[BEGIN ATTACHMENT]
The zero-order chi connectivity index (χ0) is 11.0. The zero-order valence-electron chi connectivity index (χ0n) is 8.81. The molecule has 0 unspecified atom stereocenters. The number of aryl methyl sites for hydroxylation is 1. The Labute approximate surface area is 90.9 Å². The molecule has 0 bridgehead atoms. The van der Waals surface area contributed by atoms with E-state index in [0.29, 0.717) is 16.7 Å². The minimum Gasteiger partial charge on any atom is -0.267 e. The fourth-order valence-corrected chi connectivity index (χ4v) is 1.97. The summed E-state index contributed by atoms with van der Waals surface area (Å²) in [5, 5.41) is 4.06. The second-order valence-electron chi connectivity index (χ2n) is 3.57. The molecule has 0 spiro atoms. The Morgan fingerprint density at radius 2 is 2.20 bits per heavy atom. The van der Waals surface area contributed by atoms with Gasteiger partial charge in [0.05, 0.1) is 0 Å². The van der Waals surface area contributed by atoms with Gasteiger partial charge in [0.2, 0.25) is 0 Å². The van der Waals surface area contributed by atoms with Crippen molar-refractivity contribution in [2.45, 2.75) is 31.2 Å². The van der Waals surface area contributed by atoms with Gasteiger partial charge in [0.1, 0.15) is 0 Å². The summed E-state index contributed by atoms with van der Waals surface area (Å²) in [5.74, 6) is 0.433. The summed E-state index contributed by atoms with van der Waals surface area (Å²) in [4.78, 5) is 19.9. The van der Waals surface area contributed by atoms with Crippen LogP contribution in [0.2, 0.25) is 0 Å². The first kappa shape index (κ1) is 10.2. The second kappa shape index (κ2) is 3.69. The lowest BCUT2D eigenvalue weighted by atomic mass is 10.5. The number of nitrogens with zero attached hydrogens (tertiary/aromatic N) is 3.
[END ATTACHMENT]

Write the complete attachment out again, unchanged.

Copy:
The zero-order chi connectivity index (χ0) is 11.0. The zero-order valence-electron chi connectivity index (χ0n) is 8.81. The molecule has 0 unspecified atom stereocenters. The number of aryl methyl sites for hydroxylation is 1. The Labute approximate surface area is 90.9 Å². The molecule has 0 bridgehead atoms. The van der Waals surface area contributed by atoms with E-state index in [0.29, 0.717) is 16.7 Å². The minimum Gasteiger partial charge on any atom is -0.267 e. The fourth-order valence-corrected chi connectivity index (χ4v) is 1.97. The summed E-state index contributed by atoms with van der Waals surface area (Å²) in [5, 5.41) is 4.06. The second-order valence-electron chi connectivity index (χ2n) is 3.57. The molecule has 0 spiro atoms. The Morgan fingerprint density at radius 2 is 2.20 bits per heavy atom. The van der Waals surface area contributed by atoms with Gasteiger partial charge in [0.05, 0.1) is 0 Å². The van der Waals surface area contributed by atoms with Gasteiger partial charge in [0.2, 0.25) is 0 Å². The van der Waals surface area contributed by atoms with Crippen molar-refractivity contribution in [2.45, 2.75) is 31.2 Å². The van der Waals surface area contributed by atoms with Gasteiger partial charge in [0.1, 0.15) is 0 Å². The summed E-state index contributed by atoms with van der Waals surface area (Å²) in [5.74, 6) is 0.433. The summed E-state index contributed by atoms with van der Waals surface area (Å²) in [4.78, 5) is 19.9. The van der Waals surface area contributed by atoms with Crippen LogP contribution in [0.2, 0.25) is 0 Å². The first kappa shape index (κ1) is 10.2. The second kappa shape index (κ2) is 3.69. The lowest BCUT2D eigenvalue weighted by atomic mass is 10.5. The number of nitrogens with zero attached hydrogens (tertiary/aromatic N) is 3.